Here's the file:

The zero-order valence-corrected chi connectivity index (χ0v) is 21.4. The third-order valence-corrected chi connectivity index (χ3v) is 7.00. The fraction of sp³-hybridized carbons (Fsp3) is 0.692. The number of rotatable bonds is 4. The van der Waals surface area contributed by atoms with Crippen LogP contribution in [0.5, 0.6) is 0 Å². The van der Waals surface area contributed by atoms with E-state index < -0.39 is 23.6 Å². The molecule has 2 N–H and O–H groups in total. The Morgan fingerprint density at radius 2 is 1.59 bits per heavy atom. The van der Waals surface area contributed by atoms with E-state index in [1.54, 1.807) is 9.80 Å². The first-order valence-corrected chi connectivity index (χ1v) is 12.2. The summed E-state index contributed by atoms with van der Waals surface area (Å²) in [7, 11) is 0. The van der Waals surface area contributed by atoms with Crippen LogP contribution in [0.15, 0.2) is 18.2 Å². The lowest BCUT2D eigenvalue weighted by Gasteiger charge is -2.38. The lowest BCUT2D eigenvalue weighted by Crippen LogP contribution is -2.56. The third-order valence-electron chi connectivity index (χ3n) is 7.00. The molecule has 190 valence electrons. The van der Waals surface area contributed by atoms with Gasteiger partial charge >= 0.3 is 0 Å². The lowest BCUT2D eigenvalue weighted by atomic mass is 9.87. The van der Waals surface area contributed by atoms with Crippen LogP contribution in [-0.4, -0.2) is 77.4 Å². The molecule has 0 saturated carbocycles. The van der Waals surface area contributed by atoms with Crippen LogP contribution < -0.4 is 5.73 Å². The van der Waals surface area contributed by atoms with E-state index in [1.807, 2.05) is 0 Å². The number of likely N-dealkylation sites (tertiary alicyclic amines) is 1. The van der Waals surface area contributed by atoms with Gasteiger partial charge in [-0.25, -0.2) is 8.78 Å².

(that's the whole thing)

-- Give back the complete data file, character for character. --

The zero-order valence-corrected chi connectivity index (χ0v) is 21.4. The third-order valence-corrected chi connectivity index (χ3v) is 7.00. The fraction of sp³-hybridized carbons (Fsp3) is 0.692. The number of rotatable bonds is 4. The van der Waals surface area contributed by atoms with Crippen LogP contribution in [0.5, 0.6) is 0 Å². The van der Waals surface area contributed by atoms with E-state index < -0.39 is 23.6 Å². The molecule has 2 N–H and O–H groups in total. The Morgan fingerprint density at radius 2 is 1.59 bits per heavy atom. The van der Waals surface area contributed by atoms with E-state index in [1.54, 1.807) is 9.80 Å². The first-order valence-corrected chi connectivity index (χ1v) is 12.2. The summed E-state index contributed by atoms with van der Waals surface area (Å²) in [7, 11) is 0. The van der Waals surface area contributed by atoms with Crippen LogP contribution in [0.15, 0.2) is 18.2 Å². The lowest BCUT2D eigenvalue weighted by Gasteiger charge is -2.38. The lowest BCUT2D eigenvalue weighted by Crippen LogP contribution is -2.56. The third-order valence-electron chi connectivity index (χ3n) is 7.00. The molecule has 190 valence electrons. The van der Waals surface area contributed by atoms with Gasteiger partial charge >= 0.3 is 0 Å². The lowest BCUT2D eigenvalue weighted by atomic mass is 9.87. The van der Waals surface area contributed by atoms with Crippen LogP contribution in [-0.4, -0.2) is 77.4 Å². The molecule has 0 saturated carbocycles. The van der Waals surface area contributed by atoms with Crippen LogP contribution < -0.4 is 5.73 Å². The van der Waals surface area contributed by atoms with E-state index in [1.807, 2.05) is 0 Å². The number of likely N-dealkylation sites (tertiary alicyclic amines) is 1. The van der Waals surface area contributed by atoms with Gasteiger partial charge in [-0.25, -0.2) is 8.78 Å².